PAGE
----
Algorithms deployed at scale with less oversight could have far reaching and possibly harmful effects. A systematic review by

      Wen, D., Khan, S. M., Ji Xu, A., Ibrahim, H., Smith, L., Caballero, J., . . . Matin, R. N. (2022). Characteristics of publicly available skin cancer image datasets: A systematic review. The Lancet (British edition), 4(1), e64. doi:10.1016/S2589-7500(21)00252-1. Accessed October 17, 2021

      reviewed publicly available skin image datasets used to try and improve skin cancer diagnosis via machine learning techniques. They found the datasets largely comprised of images of lighter skin types, with darker skins underrepresented and ethnicity data underreported. The authors postulate that if predictive algorithms and models are used in cancer screening and diagnostic systems, they must be trained and tested on comprehensive datasets or at a minimum a transparent dataset. This would facilitate a critical evaluation and understanding of any AI based clinical decision support tools to avoid underperformance or misdiagnosis, and any subsequent health disparities that algorithmic bias may create due to geographic and ethnic gaps in digital health data. Moreover,
      • Gianfrancesco M.A.
      • Tamang S.
      • Yazdany J.
      • Schmajuk G.
      Potential biases in machine learning algorithms using electronic health record data.
      caution that socioeconomic data such as housing, education, and employment are often not captured in-depth in electronic health record or health insurance datasets which if used to develop AI tools could further exacerbate the problem. To reduce this risk, nurses should ensure AI tools in health care are rigorously assessed and AI research includes participants from a range of sociodemographic backgrounds where possible to address health data poverty (
      • Ibrahim H.
      • Liu X.
      • Zariffa N.
      • Morris A.D.
      • Denniston A.K.
      Health data poverty: An assailable barrier to equitable digital health care.
      ). Accurately reporting this data in published studies and the metadata of any open datasets generated as a result would also be important to help address algorithmic bias.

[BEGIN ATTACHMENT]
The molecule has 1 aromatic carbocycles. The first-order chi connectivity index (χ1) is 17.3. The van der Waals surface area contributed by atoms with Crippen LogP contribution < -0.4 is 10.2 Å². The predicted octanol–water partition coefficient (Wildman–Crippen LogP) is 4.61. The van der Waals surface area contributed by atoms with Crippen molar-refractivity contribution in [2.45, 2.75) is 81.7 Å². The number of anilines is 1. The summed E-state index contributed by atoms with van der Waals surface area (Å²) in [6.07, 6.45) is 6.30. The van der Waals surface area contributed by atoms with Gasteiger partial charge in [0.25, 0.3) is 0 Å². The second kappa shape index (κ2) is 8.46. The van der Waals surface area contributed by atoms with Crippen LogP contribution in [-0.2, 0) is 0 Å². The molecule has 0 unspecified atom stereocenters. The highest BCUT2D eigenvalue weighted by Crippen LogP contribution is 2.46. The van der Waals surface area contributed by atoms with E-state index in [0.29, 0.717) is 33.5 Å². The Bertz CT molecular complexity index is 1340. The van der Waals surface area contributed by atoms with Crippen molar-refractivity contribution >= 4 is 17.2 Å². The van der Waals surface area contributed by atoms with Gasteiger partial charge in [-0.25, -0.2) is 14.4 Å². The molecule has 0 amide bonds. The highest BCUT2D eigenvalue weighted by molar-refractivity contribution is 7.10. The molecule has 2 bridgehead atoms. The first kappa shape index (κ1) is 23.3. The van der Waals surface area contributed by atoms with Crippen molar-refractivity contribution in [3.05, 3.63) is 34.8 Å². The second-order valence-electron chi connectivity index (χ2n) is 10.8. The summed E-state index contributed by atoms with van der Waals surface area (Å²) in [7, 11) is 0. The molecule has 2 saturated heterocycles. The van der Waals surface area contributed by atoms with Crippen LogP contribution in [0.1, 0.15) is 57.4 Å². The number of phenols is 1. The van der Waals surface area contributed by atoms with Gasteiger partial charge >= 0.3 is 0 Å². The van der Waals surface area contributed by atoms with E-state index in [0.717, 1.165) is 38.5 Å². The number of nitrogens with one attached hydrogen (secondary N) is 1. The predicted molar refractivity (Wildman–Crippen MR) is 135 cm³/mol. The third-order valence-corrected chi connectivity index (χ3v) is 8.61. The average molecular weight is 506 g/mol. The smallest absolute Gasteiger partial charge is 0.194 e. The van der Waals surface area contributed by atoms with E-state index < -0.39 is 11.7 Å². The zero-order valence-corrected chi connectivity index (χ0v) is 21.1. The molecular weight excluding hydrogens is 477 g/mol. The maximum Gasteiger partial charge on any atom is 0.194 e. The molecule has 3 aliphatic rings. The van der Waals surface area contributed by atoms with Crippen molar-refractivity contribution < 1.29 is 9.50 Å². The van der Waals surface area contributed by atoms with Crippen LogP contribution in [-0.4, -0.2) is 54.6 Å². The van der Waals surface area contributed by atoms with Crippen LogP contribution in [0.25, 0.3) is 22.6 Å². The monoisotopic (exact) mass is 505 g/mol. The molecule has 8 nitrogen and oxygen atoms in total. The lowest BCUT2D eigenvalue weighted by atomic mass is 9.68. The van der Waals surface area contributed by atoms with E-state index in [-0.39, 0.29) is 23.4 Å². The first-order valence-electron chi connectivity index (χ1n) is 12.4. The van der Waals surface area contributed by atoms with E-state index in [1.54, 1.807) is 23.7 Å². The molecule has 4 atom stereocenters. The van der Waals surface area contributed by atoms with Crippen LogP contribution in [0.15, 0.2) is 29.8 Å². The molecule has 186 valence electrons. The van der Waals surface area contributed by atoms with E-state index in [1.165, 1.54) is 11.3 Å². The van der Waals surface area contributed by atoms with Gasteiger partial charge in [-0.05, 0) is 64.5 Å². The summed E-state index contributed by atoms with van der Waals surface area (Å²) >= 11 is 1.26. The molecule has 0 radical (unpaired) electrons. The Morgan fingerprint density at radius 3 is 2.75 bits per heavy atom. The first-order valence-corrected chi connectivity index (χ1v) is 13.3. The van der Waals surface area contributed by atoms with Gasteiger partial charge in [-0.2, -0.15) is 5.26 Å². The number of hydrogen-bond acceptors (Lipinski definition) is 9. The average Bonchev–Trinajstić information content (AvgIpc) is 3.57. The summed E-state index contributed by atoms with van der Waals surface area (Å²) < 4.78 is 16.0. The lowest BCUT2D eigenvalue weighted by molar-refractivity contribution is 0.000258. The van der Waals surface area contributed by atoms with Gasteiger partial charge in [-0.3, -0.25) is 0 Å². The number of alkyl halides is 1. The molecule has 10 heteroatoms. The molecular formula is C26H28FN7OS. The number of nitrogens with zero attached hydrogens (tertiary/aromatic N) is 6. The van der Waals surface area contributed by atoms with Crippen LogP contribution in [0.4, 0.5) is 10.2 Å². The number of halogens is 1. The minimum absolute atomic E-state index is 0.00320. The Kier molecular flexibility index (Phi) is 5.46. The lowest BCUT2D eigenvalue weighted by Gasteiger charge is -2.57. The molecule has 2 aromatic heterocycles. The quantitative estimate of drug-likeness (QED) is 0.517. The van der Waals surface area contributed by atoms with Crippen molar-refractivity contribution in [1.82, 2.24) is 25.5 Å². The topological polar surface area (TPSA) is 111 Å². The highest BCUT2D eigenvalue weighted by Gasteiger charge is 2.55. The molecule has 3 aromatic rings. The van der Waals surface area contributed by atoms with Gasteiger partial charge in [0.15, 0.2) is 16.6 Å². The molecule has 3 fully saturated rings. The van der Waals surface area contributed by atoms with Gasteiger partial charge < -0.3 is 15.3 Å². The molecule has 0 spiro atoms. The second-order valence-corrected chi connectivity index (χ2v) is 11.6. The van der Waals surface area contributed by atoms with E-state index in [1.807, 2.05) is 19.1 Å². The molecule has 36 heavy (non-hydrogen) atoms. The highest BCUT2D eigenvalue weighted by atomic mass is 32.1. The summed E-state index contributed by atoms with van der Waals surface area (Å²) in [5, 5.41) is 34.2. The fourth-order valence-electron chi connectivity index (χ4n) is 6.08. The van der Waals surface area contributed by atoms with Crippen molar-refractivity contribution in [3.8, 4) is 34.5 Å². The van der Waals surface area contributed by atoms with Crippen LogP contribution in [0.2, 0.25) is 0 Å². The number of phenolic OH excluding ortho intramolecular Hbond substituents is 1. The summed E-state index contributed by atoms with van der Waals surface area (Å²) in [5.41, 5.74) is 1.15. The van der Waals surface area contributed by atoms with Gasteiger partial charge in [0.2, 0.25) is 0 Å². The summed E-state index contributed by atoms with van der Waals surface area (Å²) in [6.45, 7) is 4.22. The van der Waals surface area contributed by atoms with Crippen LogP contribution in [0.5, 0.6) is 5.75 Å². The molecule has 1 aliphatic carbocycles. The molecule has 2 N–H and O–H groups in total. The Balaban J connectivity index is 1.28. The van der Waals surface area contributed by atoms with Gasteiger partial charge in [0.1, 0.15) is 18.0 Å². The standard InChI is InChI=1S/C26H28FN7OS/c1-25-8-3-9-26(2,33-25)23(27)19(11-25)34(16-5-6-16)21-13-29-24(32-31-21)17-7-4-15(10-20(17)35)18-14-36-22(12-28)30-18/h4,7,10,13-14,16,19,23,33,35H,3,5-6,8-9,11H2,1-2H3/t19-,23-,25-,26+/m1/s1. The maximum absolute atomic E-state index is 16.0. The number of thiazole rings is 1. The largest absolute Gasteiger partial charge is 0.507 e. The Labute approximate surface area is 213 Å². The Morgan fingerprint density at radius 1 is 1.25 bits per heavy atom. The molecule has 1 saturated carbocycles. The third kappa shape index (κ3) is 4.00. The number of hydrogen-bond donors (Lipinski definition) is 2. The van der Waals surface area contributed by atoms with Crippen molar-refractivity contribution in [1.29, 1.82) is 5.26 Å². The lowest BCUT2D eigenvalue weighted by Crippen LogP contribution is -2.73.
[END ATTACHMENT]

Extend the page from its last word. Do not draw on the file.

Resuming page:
Due to nurses’ close therapeutic relationships with patients and their families, they have an important role to play in educating them about AI based digital tools. However, many nurses remain unaware of the risks that AI techniques and the technologies they are based on pose such as algorithmic bias. Furthermore, nurses may not appreciate that predictive algorithms already permeate various health technology systems used locally and globally, and other popular digital platforms such as social media that many patients are exposed to. Hence, a more proactive approach is urgently needed to teach nurses about this important subject. Informatics curricula covering the fundamentals of AI computational techniques and the ethical issues it brings, such as algorithmic bias, need to be included in undergraduate and postgraduate programs to educate nursing students and the workforce (
      • Booth G., R.
      • Strudwick G.
      • McBride S.
      • O’Connor S.
      • López L., A.
      How the nursing profession should adapt for a digital future.
      ). This will likely have a positive impact on the development and application of AI in health care and will be essential for educating patients and their families on the advantages and disadvantages of AI-based decision support tools. The World Health Organization (WHO) (2020) recommend that those who use and are affected by AI technologies, such as patients and providers, are actively involved in their design and evaluation which nurses could support.
      While many countries do not yet have extensive digital health datasets that enable AI, low- and middle-income and other nations are likely to use electronic health records and other technologies to strengthen patient care and service delivery in the future. This could generate additional complexities around algorithmic bias as the varied geo-political landscape, different interpretations of health care and nursing, and other contextual social, political, religious, and economic forces may affect the application of AI. The

      World Health Organization. (2020). Ethics and governance of artificial intelligence for health. Retrieved from https://www.who.int/publications/i/item/9789240029200

      also encourage the adoption of open-source AI software to help ensure these novel analytical techniques are developed, applied, and assessed appropriately and freely available to those in low- and middle-income countries to avoid widening the digital divide, an area that nurses working in global health can contribute to.
      Some machine learning algorithms such as artificial neural networks operate as a ‘black box’ as the variables that influence the final predictive model are unknown. This combined with the protections afforded commercial AI tools and systems means it can be challenging to evaluate and critique how some algorithms operate and the impact they have on the decisions of professionals delivering front-line health care services as well as those in management and leadership roles. Nevertheless, nurses should promote algorithmic accountability, including lobbying local and national politicians and health care leaders for legislative and policy changes, and become more involved in the development and governance of AI in health care. Some progress is occurring, as the Algorithmic Accountability Act was introduced in the United States in 2019 to regulate the unintended consequences of automated decision systems (
      • Manheim K.
      • Kaplan L.